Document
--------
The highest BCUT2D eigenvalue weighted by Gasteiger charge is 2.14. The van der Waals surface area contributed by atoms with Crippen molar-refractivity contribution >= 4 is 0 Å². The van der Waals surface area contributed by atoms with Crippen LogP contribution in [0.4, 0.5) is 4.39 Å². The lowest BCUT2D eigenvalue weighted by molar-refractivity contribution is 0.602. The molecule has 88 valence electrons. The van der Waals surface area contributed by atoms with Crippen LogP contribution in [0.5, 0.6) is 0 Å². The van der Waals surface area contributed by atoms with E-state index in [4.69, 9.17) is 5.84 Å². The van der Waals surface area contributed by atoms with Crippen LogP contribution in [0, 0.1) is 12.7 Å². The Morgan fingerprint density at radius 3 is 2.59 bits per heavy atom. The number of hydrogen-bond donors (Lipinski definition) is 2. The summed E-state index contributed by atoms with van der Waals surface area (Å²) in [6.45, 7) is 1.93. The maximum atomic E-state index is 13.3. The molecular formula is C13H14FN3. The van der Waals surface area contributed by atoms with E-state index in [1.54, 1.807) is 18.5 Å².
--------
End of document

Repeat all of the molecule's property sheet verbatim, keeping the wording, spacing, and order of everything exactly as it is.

The highest BCUT2D eigenvalue weighted by Gasteiger charge is 2.14. The van der Waals surface area contributed by atoms with Crippen molar-refractivity contribution >= 4 is 0 Å². The van der Waals surface area contributed by atoms with Crippen LogP contribution in [0.4, 0.5) is 4.39 Å². The lowest BCUT2D eigenvalue weighted by molar-refractivity contribution is 0.602. The molecule has 88 valence electrons. The van der Waals surface area contributed by atoms with Crippen LogP contribution in [0.5, 0.6) is 0 Å². The van der Waals surface area contributed by atoms with E-state index in [4.69, 9.17) is 5.84 Å². The van der Waals surface area contributed by atoms with Crippen LogP contribution in [0, 0.1) is 12.7 Å². The Morgan fingerprint density at radius 3 is 2.59 bits per heavy atom. The number of hydrogen-bond donors (Lipinski definition) is 2. The summed E-state index contributed by atoms with van der Waals surface area (Å²) in [6.45, 7) is 1.93. The maximum atomic E-state index is 13.3. The molecular formula is C13H14FN3. The van der Waals surface area contributed by atoms with E-state index in [1.54, 1.807) is 18.5 Å².